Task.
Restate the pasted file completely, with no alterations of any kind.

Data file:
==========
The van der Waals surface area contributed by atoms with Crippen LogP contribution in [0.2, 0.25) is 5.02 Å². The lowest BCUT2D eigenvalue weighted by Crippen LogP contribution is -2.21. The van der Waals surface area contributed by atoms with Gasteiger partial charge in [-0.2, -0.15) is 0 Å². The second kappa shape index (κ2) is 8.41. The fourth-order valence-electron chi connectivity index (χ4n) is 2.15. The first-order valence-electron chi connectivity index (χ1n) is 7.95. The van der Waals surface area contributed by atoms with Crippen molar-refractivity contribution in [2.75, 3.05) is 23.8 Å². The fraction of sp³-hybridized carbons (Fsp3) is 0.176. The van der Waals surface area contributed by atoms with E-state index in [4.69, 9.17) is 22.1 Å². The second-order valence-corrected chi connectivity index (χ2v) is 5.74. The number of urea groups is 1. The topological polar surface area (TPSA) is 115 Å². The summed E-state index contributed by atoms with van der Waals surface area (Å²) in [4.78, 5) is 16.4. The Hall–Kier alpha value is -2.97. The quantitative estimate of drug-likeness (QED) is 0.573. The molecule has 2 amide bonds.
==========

The van der Waals surface area contributed by atoms with Crippen LogP contribution in [0.2, 0.25) is 5.02 Å². The lowest BCUT2D eigenvalue weighted by Crippen LogP contribution is -2.21. The van der Waals surface area contributed by atoms with Gasteiger partial charge in [-0.2, -0.15) is 0 Å². The second kappa shape index (κ2) is 8.41. The fourth-order valence-electron chi connectivity index (χ4n) is 2.15. The first-order valence-electron chi connectivity index (χ1n) is 7.95. The van der Waals surface area contributed by atoms with Crippen molar-refractivity contribution in [2.75, 3.05) is 23.8 Å². The fraction of sp³-hybridized carbons (Fsp3) is 0.176. The van der Waals surface area contributed by atoms with E-state index in [4.69, 9.17) is 22.1 Å². The second-order valence-corrected chi connectivity index (χ2v) is 5.74. The number of urea groups is 1. The topological polar surface area (TPSA) is 115 Å². The summed E-state index contributed by atoms with van der Waals surface area (Å²) in [4.78, 5) is 16.4. The Hall–Kier alpha value is -2.97. The quantitative estimate of drug-likeness (QED) is 0.573. The molecule has 2 amide bonds.